• <div class="lw_blurbs_body"><h4> We honor and salute your extraordinary career of visionary leadership, innovative scholarship and exceptional achievements.</h4><h4><strong>Your invincible spirit, impeccable instincts, and transformational vision for nursing education, research and practice have placed you at the pinnacle of universally respected and beloved Legends of Nursing.</strong></h4><h4> Your grace, kindness and generosity have no bounds. We are ever grateful for your enthusiastic support, encouragement and appreciation for the basic sciences faculty in our School of Nursing. <strong>It has been a distinct privilege and true joy to have worked under your guidance and leadership.</strong></h4><h4> With sincere gratitude and warmest wishes,</h4><h4> –Zee and Tom</h4></div>
  • <div class="lw_blurbs_body"><h4> I send warmest wishes and lots of love to you on your special day.  <strong>I’m always so grateful that you served as Dean to my school, and as Interim President of my University.</strong>  I am also aware that it was you who arranged for me to receive an Honorary Doctorate from the University of Pennsylvania.  <strong>As always, you pressed forward to have nurses recognized and acknowledged.</strong>  That doctorate of many, is most special to me.  Thank you, thank you.</h4><h4> With gratitude and love,<br/> Shirley Chater</h4></div>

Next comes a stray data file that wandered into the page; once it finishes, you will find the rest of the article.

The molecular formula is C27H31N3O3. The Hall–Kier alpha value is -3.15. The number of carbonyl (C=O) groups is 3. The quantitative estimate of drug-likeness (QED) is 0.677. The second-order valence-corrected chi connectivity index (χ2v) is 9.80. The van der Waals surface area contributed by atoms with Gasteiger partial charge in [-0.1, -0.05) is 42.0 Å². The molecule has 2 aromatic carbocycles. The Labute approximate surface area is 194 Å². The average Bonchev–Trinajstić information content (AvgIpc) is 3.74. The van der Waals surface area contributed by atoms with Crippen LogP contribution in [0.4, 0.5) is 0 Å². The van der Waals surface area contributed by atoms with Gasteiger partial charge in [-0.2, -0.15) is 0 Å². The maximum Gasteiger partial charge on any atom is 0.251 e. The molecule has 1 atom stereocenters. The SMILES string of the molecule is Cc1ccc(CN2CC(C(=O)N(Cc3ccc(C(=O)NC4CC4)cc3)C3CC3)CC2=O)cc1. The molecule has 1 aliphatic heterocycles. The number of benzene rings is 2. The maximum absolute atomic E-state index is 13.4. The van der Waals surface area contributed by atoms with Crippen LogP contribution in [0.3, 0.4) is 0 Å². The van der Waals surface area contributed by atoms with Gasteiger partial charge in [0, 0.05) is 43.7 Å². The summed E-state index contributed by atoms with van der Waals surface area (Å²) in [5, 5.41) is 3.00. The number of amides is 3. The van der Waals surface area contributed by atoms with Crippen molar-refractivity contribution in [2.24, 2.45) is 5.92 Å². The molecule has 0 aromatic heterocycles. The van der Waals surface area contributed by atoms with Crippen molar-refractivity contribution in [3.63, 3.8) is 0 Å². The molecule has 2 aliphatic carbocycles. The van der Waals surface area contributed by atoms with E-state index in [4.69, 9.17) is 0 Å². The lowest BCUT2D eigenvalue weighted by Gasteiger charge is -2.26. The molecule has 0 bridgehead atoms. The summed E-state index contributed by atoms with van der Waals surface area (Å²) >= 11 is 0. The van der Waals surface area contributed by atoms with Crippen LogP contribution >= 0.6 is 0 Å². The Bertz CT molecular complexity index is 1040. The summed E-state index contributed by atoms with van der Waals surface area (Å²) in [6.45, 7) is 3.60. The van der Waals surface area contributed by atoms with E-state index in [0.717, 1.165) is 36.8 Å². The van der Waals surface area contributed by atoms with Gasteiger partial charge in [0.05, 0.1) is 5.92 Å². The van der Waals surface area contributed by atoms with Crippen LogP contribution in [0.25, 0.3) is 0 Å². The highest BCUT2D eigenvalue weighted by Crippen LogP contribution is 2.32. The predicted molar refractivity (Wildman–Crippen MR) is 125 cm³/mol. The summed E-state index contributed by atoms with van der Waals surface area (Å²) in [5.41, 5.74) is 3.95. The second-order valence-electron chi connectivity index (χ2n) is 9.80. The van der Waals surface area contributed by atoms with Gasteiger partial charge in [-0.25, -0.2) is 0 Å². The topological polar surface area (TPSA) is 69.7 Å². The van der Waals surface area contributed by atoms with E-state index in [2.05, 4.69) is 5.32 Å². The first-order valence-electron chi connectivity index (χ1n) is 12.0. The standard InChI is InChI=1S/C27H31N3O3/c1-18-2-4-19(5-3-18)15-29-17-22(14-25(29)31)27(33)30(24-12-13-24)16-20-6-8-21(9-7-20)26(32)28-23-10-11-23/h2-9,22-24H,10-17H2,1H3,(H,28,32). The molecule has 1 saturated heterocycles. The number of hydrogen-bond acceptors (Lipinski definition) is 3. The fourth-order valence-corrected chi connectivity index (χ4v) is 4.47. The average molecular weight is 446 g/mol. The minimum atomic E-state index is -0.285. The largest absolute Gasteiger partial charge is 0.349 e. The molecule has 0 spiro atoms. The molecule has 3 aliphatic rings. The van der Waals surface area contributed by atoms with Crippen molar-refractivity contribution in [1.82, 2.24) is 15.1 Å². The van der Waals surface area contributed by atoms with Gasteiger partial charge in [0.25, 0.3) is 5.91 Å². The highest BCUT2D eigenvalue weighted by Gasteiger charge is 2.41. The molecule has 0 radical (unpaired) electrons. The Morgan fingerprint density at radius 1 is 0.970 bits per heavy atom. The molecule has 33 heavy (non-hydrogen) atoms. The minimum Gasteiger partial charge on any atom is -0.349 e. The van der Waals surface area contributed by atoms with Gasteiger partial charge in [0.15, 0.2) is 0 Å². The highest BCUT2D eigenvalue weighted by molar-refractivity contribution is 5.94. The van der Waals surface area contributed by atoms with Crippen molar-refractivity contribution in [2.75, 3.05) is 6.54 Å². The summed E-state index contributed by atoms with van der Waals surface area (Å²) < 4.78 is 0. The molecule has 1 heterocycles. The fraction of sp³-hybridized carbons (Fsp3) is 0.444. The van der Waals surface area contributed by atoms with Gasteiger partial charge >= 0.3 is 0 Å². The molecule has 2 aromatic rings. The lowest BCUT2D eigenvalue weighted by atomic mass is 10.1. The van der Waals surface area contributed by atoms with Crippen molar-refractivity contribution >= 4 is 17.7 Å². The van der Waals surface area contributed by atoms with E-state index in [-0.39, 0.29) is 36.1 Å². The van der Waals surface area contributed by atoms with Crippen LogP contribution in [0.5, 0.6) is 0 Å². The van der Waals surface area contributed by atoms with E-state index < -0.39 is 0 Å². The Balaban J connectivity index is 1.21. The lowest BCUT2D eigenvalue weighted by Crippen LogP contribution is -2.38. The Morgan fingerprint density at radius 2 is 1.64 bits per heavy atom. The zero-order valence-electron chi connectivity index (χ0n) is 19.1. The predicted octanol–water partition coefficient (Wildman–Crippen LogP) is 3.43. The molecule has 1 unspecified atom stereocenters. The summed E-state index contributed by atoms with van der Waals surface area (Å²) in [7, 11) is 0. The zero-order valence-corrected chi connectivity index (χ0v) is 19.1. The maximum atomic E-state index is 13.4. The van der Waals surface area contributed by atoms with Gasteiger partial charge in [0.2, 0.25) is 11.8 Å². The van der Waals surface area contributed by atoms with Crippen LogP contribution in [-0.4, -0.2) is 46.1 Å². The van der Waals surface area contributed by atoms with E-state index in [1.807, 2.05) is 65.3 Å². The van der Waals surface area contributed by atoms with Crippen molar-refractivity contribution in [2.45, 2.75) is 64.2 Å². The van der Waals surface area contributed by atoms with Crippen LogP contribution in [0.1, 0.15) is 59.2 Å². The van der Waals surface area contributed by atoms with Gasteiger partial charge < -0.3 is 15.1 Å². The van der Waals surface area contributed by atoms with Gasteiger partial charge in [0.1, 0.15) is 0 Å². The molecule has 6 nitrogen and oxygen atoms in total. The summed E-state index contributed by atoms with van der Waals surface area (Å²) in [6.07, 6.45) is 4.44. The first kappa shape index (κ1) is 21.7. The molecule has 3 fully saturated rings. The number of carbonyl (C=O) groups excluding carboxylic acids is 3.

• <div class="lw_blurbs_body"><h4> Dear Dr. Fagin,</h4><h4> Although we have never been formally introduced, I wanted to wish you a very happy birthday!! <strong>What a thrill for me to work in the nursing school and to learn about all that you have done to make our school what it is today.</strong> It’s a thrill to have the chance to listen to you speak whenever you come to town for the Awards Program. <strong>I look forward to your talks every year because I know you will find a way to deliver a heartfelt, funny and relevant take on the subject at hand.</strong> I also wanted you to know how much I love being a part of the Center for Health Outcomes and Policy Research, a Center you championed from its inception and continue to do so right up to the present. Thank you so much!</h4><h4> All the best,<br/> Andrea Barol</h4></div>